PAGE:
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WCAG Overview Revision Draft with Comments

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{@@comment: I suggest so-and-so because such-and-such -Jane}
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Web Content Accessibility Guidelines (WCAG) Overview

Quick links:

{@@comment: The WCAG Overview is linked from a number of other pages. I would suggest it should not start with links off page, but be treated as a page you go to ie the Overview ~ Suzette}
{@@reply: The issue is that some people will use this as their main navigation page to WCAG supporting materials. After they read the page once, they'll want quick links to the documents. ~Shawn}

Web Content Accessibility Guidelines (WCAG)

The Web Content Accessibility Guidelines (WCAG) documents explain how to make Web content more accessible to people with disabilities. Web "content" generally refers to the information in a Web page or Web application, including text, images, forms, sounds, and such.

WCAG is part of a series of accessibility guidelines, including the Authoring Tool Accessibility Guidelines (ATAG) and the User Agent Accessibility Guidelines (UAAG). Essential Components of Web Accessibility explains the relationship between the different guidelines.

{@@comment: This page is part of a set of overviews for WCAG, ATAG and UUAG which all have similar subheadings and subsections. When this section says WCAG 'documents' is it referring to ATAG and UAAG or the to other WCAG support docs? If I deleted the word 'documents' would it make a difference? I think I expect this section to be only talking about WCAG and not its relationship with the other two. Suzette}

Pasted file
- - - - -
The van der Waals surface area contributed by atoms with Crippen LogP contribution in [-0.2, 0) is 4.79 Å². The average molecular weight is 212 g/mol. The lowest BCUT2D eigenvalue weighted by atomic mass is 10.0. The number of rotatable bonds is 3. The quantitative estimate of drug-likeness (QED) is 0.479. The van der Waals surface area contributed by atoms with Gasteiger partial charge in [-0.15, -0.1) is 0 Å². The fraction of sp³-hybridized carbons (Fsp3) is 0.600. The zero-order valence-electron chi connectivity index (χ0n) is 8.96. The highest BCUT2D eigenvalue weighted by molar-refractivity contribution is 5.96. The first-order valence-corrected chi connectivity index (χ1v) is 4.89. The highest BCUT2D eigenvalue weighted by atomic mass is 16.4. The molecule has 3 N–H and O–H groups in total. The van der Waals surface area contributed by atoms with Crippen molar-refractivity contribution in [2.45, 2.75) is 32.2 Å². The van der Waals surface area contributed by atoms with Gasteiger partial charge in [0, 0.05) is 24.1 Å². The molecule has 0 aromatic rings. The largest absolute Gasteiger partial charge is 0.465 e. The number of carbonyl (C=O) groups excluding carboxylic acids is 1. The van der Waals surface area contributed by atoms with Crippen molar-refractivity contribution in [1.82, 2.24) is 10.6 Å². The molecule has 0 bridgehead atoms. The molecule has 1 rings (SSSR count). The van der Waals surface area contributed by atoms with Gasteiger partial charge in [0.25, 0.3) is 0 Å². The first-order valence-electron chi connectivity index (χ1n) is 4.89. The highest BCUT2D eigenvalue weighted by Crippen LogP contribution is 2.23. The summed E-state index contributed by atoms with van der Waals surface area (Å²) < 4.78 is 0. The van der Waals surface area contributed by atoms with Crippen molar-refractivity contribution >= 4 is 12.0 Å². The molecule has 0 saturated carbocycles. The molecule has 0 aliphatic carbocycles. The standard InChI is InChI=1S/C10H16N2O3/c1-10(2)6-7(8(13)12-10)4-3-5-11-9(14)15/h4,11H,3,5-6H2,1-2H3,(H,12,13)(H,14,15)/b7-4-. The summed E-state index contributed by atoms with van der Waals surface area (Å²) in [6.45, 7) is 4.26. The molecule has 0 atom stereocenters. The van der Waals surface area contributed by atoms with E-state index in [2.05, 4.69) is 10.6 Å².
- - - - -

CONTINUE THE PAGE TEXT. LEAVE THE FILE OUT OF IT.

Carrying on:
{@@reply: "WCAG documents" includes the Techniques, Understanding, etc. ~Shawn}
{@@reply: We really want to promote the set of standards - that WCAG is one piece and ATAG and UAAG are also important. How do we do that? ~Shawn}

Who WCAG is for

WCAG is primarily intended for:

  • Web content developers (page authors, site designers, etc.)
  • Web authoring tool developers
  • Web accessibility evaluation tool developers
  • Others who want or need a technical standard for Web accessibility

WCAG and related resources are also intended to meet the needs of many different audiences, including people who are new to Web accessibility, policy makers, managers, and others.

{@@ new text:}WCAG is a technical specification, not an introduction to accessibility. For a short introduction to 3 web accessibility issues (alternative text for images, keyboard input, and transcripts), see What: Examples of Web Accessibility. To start learning about web accessibility principles and requirements, see Accessibility Principles.